We take a look back at the history of MV Agusta, which is a small motorcycle company from Italy that has a very interesting history as being one of the most seductive sports bike makers on the planet.
MV Agusta! The name stands for the exotic of the exotica. The MV emblem has been slapped on the tanks of some of the most jaw dropping and beautiful motorcycles to have ever been built. Just take one look at the their new Brutale 1000RR and you will understand just what I am talking about.
From the outside, it would look as if though a brand that is as sensational and aspiring as MV Agusta wouldn’t have had a tumultuous history. Well, you would be wrong to think that. Since the company first started producing bikes way back in 1945 all the way up until now, they have gone through some tremendous hardship, and even today the company is still struggling to get back on its feet financially.
Nevertheless, MV Agusta has endured through it all and despite being a small-scale Italian motorcycle company, they have still managed to captivate millions of bike lovers across the globe. Today, we are looking back at the 75-year history of one of the most lust worthy motorcycle brands in the world.
An Italian aristocrat named Count Giovani Agusta started an Aeronautics company because of his passion for flying airplanes. When he died his wife and his son, Count Domenico took over and they also decided to diversify into other products. After the second world war, making airplanes was forbidden in Italy and so the Agusta family decided to focus on motorcycles. They founded the MV brand in 1945, where MV stood for ‘Meccaniche Verghera’, which translates to Mechanics of Verghera.
The first bike was a basic 98cc two-stroke, three geared, motorcycle called the Vespa 98, but, due to copyright issues with Piaggio, which already had a Vespa range, MV Agusta had to change the name to the ‘MV 98’.
Showroom and Motorsport success
Since the time of the very first MV Agusta, design and performance has always been the key criteria in the development of their bikes. From the moment the MV 98 hit showrooms, it was a huge success. What followed next was Count Domenico’s passion for motorsport and MV excelled greatly there as well.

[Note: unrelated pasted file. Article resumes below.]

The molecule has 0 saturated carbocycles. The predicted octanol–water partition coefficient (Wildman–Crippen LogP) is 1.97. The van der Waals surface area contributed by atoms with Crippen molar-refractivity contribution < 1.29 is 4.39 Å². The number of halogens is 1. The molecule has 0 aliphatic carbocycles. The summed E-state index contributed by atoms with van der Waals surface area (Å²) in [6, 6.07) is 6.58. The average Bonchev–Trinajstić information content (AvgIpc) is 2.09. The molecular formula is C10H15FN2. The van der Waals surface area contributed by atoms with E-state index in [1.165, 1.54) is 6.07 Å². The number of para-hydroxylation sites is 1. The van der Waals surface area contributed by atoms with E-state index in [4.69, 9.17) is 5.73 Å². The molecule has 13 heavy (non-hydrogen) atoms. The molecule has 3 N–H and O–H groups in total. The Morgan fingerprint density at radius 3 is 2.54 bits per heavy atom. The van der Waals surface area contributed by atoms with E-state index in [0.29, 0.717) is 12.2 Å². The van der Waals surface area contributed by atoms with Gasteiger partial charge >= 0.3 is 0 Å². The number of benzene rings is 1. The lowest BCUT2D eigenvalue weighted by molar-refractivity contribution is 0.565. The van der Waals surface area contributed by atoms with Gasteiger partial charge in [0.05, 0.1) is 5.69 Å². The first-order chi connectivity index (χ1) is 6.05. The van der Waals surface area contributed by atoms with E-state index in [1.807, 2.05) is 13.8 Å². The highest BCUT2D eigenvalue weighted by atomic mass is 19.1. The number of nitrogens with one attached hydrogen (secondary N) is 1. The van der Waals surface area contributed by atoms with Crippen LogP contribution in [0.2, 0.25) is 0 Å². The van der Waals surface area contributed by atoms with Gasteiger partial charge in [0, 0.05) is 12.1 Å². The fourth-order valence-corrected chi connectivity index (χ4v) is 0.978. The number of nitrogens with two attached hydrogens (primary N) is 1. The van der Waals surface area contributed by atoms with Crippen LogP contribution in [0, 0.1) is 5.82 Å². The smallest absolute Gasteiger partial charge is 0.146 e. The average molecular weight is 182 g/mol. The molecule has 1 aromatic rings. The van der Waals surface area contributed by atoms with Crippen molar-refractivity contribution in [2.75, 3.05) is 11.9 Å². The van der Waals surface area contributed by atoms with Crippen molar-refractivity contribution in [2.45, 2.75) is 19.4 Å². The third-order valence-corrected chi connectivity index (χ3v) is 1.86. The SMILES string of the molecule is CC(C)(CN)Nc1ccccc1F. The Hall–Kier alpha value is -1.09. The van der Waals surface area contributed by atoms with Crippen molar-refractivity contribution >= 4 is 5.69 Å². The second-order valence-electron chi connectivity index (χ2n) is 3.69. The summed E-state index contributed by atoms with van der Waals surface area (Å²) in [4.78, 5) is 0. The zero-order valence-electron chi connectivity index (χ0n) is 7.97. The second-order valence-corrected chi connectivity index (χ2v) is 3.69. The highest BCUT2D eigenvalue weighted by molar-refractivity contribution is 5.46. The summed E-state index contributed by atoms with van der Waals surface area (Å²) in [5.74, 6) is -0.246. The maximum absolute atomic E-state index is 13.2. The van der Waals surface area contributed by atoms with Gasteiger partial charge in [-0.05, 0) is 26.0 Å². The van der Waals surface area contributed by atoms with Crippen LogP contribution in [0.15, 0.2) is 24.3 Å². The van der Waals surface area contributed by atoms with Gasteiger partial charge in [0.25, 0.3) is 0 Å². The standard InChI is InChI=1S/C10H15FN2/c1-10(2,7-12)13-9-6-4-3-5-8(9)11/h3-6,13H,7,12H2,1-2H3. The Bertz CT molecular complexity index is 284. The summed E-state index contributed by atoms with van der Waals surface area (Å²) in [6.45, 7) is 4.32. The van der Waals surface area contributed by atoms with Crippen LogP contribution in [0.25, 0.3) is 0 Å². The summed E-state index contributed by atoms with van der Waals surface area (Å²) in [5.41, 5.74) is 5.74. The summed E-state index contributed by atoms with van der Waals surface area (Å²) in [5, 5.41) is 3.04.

Racing series were popping up all across Italy, and MV got their first major win in 1946. The MV98 range was then expanded to also include a sports model and MV also moved into the 125cc and 250cc segment. MV started to dominate major events including the Grand prix through the 50s 60s and 70s. Some of the most legendary riders have won on MV Agusta bikes such as Mike Hailwood and Giacomo Agostini.
With the success of motorsport, the product range also increased and it looked like MV Agusta was doing pretty good.
Problems start but design flourishes
Unfortunately, Italy’s economy took a hit and bike sales dropped and MV started to struggle financially. But in 1967, MV launched their first inline four-cylinder four-stroke engine in the MV600 and they also launched larger capacity engine bikes. Sadly, none of them could save the company. After the Count died in 1971, MV was sold and then in 1980 the factory shut its doors.
However, a decade later, Italian entrepreneur Claudio Castiglioni, who also owned Cagiva and Ducati, resurrected MV Agusta. Claudio pumped in a lot of cash and even brought in legendary Ducati designer Massimo Tamburini to help develop a new model for MV Agusta. What happened next was the birth of the F4.
With a 750cc engine developed with the help of Ferrari, the F4 was a great comeback bike for MV, and was one of the best-looking motorcycles to have ever been designed during the 90s, but it just so happened that the litre-class bikes were just starting to kick off and the F4 was underpowered in comparison.
To compete with the bigger capacity engine demand, MV created the Brutale naked bike in 2003 and the F4 1000cc in 2004. But, the company had high debt once again.
MV still continued to captivate audiences with their design but they changed ownership many times. They were bought by Proton, and then in 2008 Harley-Davidson finally got their hands on them and pumped in some decent money for their R&D department. Two years later though, MV was sold back to Claudio.
Thanks to Harley’s investment though, in 2012 MV was able to come out with the F3, another legendary motorcycle design with great performance. Their portfolio now expanded to include the Brutale, Rivale, Turismo Veloce, Stradale and Dragster using 675cc and 800cc versions of the triple egine.
In 2014 Mercedes AMG took interest and then bought a 25 percent stake in the company, and while you would have thought that MV was doing well now, that was just not the case. They were still in heavy debt and needed help. That’s when the Russian Sardarov family stepped in with big investments and eventually bought the company in 2019.
Now with new ownership and a fresh cash injection, MV is looking to the future with an all-new 1,000cc in-line four-cylinder as well as a large inline triple engine. The latest Brutale 1000RR is one of the most beautiful bike designs in the modern world and it has gotten people talking a lot about MV Agusta once again.
MV has also gone back to its roots and has entered the Moto2 after missing from GP racing for 42 years. They have also announced the launch of 20 new products in the next five years and they plan to sell 25,000 units a year. That’s not bad for a company of just a few hundred employees.